The Music Business in Nashville - A History
Built On Radio
Many people trace the origins of Music City to the birth of Music Row in the 1950s or the birth of the Grand Ole Opry in the 1920s, but the truth is that Nashville’s affinity for music shaped the city even in the 19th century. Hymnal publishing started in the 1820s, and the years after the Civil War saw the formation of the Fisk Jubilee Singers, who achieved worldwide fame and performed for Queen Victoria. Then in 1892, work was completed on the Union Gospel Tabernacle, soon to be renamed The Ryman Auditorium. By the early 20th century the Ryman had earned a reputation as the “Carnegie Hall of the South” for its wide-ranging and sophisticated programming, spearheaded by general manager Lula Naff. The greats of the age, including Paderewski, Enrico Caruso and John Philip Sousa performed at the Ryman, which also staged operas and old-time music shows. Its eclectic approach pointed to Nashville’s rich and wide-ranging musical future.
Nashville’s vehicle to becoming Music City in the modern era was radio. Several small stations went on the air in the early 1920s, but in 1925 Nashville got a station with national stature and ambitions. WSM was launched and owned by the National Life & Accident Insurance Co., and their mutually reinforced growth over the next fifty-plus years would create the conditions that made a music industry possible. Almost immediately, National Life sparked imitation at its competitor company Life & Casualty, which launched WLAC in 1926. Both stations earned full-power, clear-channel status from the federal government, assuring that Nashville music could be heard nearly across the entire U.S. over two powerhouse radio signals. It also meant that if you were a singer, picker, piano player or gospel group, there were two big outlets in Nashville that might put you on the air and maybe even pay you. Thus did the city become a magnet for talent.
Both WSM and WLAC grew during the Depression, and both were dedicated corporate citizens during WWII, covering the war and pursuing public service on the home front. Then in the prosperous post-war era, those stations’ two decades of producing live music shows put them in a great position to shape the new Nashville. WSM proved to be a veritable business incubator, as its employees spun off the first major music publisher in the city (Acuff-Rose), the first recording studio (Castle), the first independent record label (Bullet) and the first artist booking agency, which broke away from the Grand Ole Opry. Then when WSM band leader Francis Craig recorded “Near You” in WSM studios and had it released by WSM alumnus Jim Bulleit on his new company Bullet Records, the disc became the nation’s biggest hit of 1947, giving Nashville its first million-seller, with all home-grown talent. No wonder in 1950 WSM announcer David Cobb proclaimed that Nashville was “Music City USA.”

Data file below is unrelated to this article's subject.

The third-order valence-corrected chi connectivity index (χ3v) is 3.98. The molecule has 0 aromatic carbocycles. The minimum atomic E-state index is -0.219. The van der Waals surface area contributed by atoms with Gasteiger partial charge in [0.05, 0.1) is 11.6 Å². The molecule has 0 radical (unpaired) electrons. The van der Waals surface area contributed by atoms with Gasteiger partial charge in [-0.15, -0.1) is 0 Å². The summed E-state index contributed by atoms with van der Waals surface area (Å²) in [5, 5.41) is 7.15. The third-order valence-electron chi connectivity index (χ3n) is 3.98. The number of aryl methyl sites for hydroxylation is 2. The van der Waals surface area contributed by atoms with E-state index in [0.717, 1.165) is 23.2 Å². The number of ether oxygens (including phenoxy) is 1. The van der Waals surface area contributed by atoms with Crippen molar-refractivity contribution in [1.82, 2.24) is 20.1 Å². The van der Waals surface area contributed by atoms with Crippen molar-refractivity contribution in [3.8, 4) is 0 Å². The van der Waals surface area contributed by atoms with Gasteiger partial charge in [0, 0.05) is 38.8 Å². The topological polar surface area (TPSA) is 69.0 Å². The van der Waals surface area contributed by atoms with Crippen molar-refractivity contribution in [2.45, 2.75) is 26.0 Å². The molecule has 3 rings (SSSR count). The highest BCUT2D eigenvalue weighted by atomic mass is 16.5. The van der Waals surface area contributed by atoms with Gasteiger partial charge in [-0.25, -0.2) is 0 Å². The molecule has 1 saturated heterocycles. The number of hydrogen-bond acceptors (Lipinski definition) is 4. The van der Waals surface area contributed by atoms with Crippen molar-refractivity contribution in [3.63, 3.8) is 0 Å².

WSM band leader and music director Owen Bradley built his famous Quonset Hut studio in 1958, marking the first business on what would become Music Row. That was also the same year the term “the Nashville Sound” was seen in the press. It referred to a new wave of production in country music, spearheaded by Bradley and Chet Atkins, that added strings, background vocals and pop music techniques to what had been stripped-down hillbilly music sessions. Encouraged as a way to compete for adult ears while rock and roll soaked up the attention (and dollars) of America’s youth, the Nashville Sound produced country music’s first true crossover stars, including Jim Reeves, Eddy Arnold, Ferlin Husky and Patsy Cline. With success piling on success, most of the major record companies and scores of independents opened offices along 16th and 17th Avenues, and by the early 1960s, Nashville was the top recording center in the U.S. outside of Los Angeles and New York. The A-Team studio musicians worked three and four sessions every day, and legendary songwriters like Harland Howard and Hank Cochran cranked out great work that sold millions. Country music was the city’s core business, but it was hardly a monopoly. Elvis Presley commuted from Memphis to make most of his RCA recordings, and icons like Bob Dylan sought out Nashville as a place with quality studios, world-class musicians and producers and a historic vibe that couldn’t be recreated anywhere else.
The growth of Nashville’s music industry might not have been as robust had it not been for its often underappreciated diversity. As the Country Music Hall of Fame’s long-running special exhibit Night Train To Nashville described, the city was a hub of R&B and blues from the late 1940s until the 1970s. One important catalyst was radio station WLAC, where several black and white DJs began to play black music late at night. John Richbourg, Gene Nobles, Hoss Allen and Don Whitehead spun Chuck Berry, Ray Charles, B.B. King and much more, to the delight of a growing audience of fascinated fans across the Eastern U.S. These broadcasts inspired numerous iconic careers, including Johnny Cash, Jerry Lee Lewis and Levon Helm of The Band. Closer to home, an infrastructure grew up to take advantage of interest in this remarkable music. Record labels like Excello and Republic (not to mention Bullet) released the music. Mail order outlets like Randy’s Record Shop and Ernie’s Record Mart (both sponsors on WLAC) moved the music to customers. And over on Jefferson Street, clubs throbbed with the astonishing music of Ray Charles, Etta James, a young Jimi Hendrix and local artists Earl Gaines, Gene Allison and Bobby Hebb.